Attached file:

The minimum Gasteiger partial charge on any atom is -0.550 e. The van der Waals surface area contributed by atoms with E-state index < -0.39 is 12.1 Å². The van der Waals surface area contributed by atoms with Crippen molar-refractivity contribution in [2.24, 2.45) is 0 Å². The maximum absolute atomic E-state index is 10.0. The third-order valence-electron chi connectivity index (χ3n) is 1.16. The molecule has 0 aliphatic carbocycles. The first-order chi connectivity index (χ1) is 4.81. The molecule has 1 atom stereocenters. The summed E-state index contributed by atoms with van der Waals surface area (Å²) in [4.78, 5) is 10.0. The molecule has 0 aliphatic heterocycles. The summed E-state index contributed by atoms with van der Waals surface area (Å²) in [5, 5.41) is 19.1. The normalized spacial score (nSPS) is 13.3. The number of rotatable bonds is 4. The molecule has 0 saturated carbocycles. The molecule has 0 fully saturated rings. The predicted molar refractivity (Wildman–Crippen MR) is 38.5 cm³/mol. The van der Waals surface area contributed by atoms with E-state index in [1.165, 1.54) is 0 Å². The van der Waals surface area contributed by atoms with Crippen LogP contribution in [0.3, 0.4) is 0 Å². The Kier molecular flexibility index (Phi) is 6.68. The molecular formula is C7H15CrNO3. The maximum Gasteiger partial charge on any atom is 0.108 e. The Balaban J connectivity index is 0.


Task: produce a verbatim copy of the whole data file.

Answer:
The minimum Gasteiger partial charge on any atom is -0.550 e. The van der Waals surface area contributed by atoms with E-state index < -0.39 is 12.1 Å². The van der Waals surface area contributed by atoms with Crippen molar-refractivity contribution in [2.24, 2.45) is 0 Å². The maximum absolute atomic E-state index is 10.0. The third-order valence-electron chi connectivity index (χ3n) is 1.16. The molecule has 0 aliphatic carbocycles. The first-order chi connectivity index (χ1) is 4.81. The molecule has 1 atom stereocenters. The summed E-state index contributed by atoms with van der Waals surface area (Å²) in [4.78, 5) is 10.0. The molecule has 0 aliphatic heterocycles. The summed E-state index contributed by atoms with van der Waals surface area (Å²) in [5, 5.41) is 19.1. The normalized spacial score (nSPS) is 13.3. The number of rotatable bonds is 4. The molecule has 0 saturated carbocycles. The molecule has 0 fully saturated rings. The predicted molar refractivity (Wildman–Crippen MR) is 38.5 cm³/mol. The van der Waals surface area contributed by atoms with E-state index in [1.165, 1.54) is 0 Å². The van der Waals surface area contributed by atoms with Crippen LogP contribution in [0.3, 0.4) is 0 Å². The Kier molecular flexibility index (Phi) is 6.68. The molecular formula is C7H15CrNO3. The maximum Gasteiger partial charge on any atom is 0.108 e. The Balaban J connectivity index is 0.